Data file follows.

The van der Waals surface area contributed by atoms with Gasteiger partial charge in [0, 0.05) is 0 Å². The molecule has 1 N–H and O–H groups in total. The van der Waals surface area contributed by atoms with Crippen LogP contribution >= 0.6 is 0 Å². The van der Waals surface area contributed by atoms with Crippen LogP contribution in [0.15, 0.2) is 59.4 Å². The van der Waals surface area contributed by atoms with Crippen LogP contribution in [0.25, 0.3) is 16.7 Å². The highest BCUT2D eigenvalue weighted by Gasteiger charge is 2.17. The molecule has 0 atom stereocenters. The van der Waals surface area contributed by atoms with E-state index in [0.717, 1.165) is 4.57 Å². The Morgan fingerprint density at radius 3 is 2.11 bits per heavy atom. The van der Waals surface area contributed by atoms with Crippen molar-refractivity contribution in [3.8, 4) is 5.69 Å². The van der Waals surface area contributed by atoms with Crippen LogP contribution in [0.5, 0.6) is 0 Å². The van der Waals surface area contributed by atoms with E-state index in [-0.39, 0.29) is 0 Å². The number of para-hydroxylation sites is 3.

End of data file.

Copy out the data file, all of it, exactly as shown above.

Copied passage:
The van der Waals surface area contributed by atoms with Gasteiger partial charge in [0, 0.05) is 0 Å². The molecule has 1 N–H and O–H groups in total. The van der Waals surface area contributed by atoms with Crippen LogP contribution >= 0.6 is 0 Å². The van der Waals surface area contributed by atoms with Crippen LogP contribution in [0.15, 0.2) is 59.4 Å². The van der Waals surface area contributed by atoms with Crippen LogP contribution in [0.25, 0.3) is 16.7 Å². The highest BCUT2D eigenvalue weighted by Gasteiger charge is 2.17. The molecule has 0 atom stereocenters. The van der Waals surface area contributed by atoms with E-state index in [0.717, 1.165) is 4.57 Å². The Morgan fingerprint density at radius 3 is 2.11 bits per heavy atom. The van der Waals surface area contributed by atoms with Crippen molar-refractivity contribution in [3.8, 4) is 5.69 Å². The van der Waals surface area contributed by atoms with Crippen LogP contribution in [0.5, 0.6) is 0 Å². The van der Waals surface area contributed by atoms with E-state index in [-0.39, 0.29) is 0 Å². The number of para-hydroxylation sites is 3.